I like this background loading idea. Too many games have been spoiled by bad loading screen placements. D:
Hiya. I now have time to work on this engine again. This summer I want to turn it into something I can put on a resume. I’m not sure what that means yet, but that’s my goal.
Mostly done revamping the text system. It was really really bad code that I wrote ages ago and never finished. Now it’s faster, cleaner, and has more features. Also, we now have an official NetMission font thanks to Metroid_Zapper who based it on DeveloperZero’s old logo (which you may have seen in people’s sig images in the past).
Up next, I’ll do the same revamping thing with my old audio system.
It’s hard to show audio progress using pictures. So I’ll just explain for now:
Audio revamping, day 1: (two days ago)
Researched other possible audio libraries. Decided to stay with OpenAL.
Got my old, incomplete audio system running again. Needs a lot of work.
Audio revamping, day 2: (yesterday)
Refreshed my memory on how OpenAL works, and what varies between devices.
Planned out the entire audio interface for the game scripts.
There will be more functionality than you’ll ever need. I’m excited. Just wait and see.
Audio revamping, day 3: (today)
Lots of refactoring, rewriting, revising, and more planning/thinking.
Got the core finished, but quite a bit of work left.
In other news, I made this in the renovated text system:
I have discovered that pixel-thin fonts are not meant to be rotated. Oops.
OpenAL should be fine. It fits nicely with OpenGL and supports a lot of features. If you’re not going to go with DirectX, OpenGL is the way to go. OpenGL > DirectX anyway.
Eh, DX has a lot more post-fx options… and OpenGL sucks on AMD gpus.
This engine is going to be cross-platform, so DirectX isn’t an option.
In other news… I finished sounds today! No reverb or music yet though.
I’ll release a demo app once I’ve finished the rest of the initial features.
Next day edit:
Got sound environments working! These are basically reverb effects that you can give to a sound. This video is a perfect example because it’s exactly the same technology I’m using (EAX – go ahead and search other examples on YouTube), although they’ve boosted the effect dramatically so that you can hear it.
If you’re concerned that the dozens of values that define a reverb effect would make sound environments too complicated, and you wouldn’t want to be the one adding them into the game, fear not! There’s a public domain, massive set of preset environments that I’ve included, which has pretty much everything you could think of, such as a bathroom, cave, stone room, quarry, long castle passage, factory courtyard, empty stadium, drugged (lols), psychotic (lols), sports commentator, driving tunnel, even as specific as ice palace cupboard, to name just a few.
Still in progress but I got the basics of music working.
There’s a “playlist”-like system where you can put several tracks together (seamlessly), and have it loop either the final track or all of the tracks (or no loop). This allows for the intro+loop paradigm found in most games.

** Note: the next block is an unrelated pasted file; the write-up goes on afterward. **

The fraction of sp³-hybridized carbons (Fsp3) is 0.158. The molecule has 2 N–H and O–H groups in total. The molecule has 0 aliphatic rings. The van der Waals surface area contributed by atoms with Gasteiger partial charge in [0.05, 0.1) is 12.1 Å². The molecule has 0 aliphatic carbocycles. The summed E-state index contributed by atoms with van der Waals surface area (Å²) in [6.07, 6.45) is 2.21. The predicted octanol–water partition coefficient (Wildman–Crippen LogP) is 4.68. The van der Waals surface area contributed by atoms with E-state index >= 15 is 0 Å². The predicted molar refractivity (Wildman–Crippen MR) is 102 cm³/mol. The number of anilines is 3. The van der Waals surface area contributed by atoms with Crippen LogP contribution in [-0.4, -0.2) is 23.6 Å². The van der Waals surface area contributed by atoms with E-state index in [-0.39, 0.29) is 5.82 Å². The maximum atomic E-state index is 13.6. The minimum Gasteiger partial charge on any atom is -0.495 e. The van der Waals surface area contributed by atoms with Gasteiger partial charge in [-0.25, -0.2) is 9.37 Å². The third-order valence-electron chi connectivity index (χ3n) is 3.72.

You can have multiple playlists playing at the same time, which allows you to overlap your fade from one piece to another, or switch between variations of a piece (like in 3-D Zelda games where the instrumentation changes depending on what you’re doing), and whatever else you can come up with in this system.
And you can also apply the same effects to playlists that you can to sounds, so things like pitch, volume, reverb, filtering, positioning, etc., although most of these are pretty unnecessary for music.
I still have a lot of testing to do on music (all I’ve done so far is stress-tested playing music at up to 60x speed), and then I want to add some basic multithreading to the audio system as a whole, and then I have to hook it up to the new resource manager system, and then I have to plug in the script interface, and then I have to do even more testing…
But I’m at the point now where I can make a console demo that shows off the audio effects. Do you guys have any requests? Maybe I’ll just find public domain sounds and set up a fake warzone “audio movie” or something.
I’m sorry that this has been so boring to read lately but it’s hard to convey audio updates with pictures.
- More control over available audio devices.
- Music fully featured now (even streaming from the same file more than once simultaneously – dunno why you’d ever do this.)
- Fairly thread-safe. Soon to actually use multiple threads. (Meaning background loading/unloading, etc.).
- Smart garbage collection (because unlike other resources, a sound shouldn’t unload immediately between rooms, or else it’ll stop playing and sound bad)
troid: so jesus on stilts that his stilts have stilts
It’s not boring. It’s watching God create the universe.
Finished the audio system version 1.0 (now multithreaded so that if the game starts stuttering or freezing, the audio won’t).
Imported the audio system into the full NetMission engine.
I have a test project that lets you jump to rooms before they’re loaded, then watch them load. (The process is exaggerated by loading GIANT images)
I added a sound to one of the rooms, which you play by hitting the right arrow key. It doesn’t work immediately, but after a few of the images load (and presumably the sound) it starts working. Wonderful.
I added music to one of the rooms, and I have it start playing immediately when the room starts (which means it won’t actually play since it’s not loaded yet). The game freezes. Not wonderful.
I’m going to look into why that’s happening tomorrow. Normally you’d wait for a room to finish loading before starting it and attempting to use its resources, but either way it shouldn’t be freezing. Hopefully a simple fix.
WAS A SMALL MISTAKE
THEN I DEBUGGED LIKE CRAZY
NOW NMAUDIO 1.0 IS FINISHED
DONE WITH NMAUDIO 1.0
DONE WITH NMAUDIO 1.0
(Don’t mind me. Just testing out the volume and reverb settings of my voice.)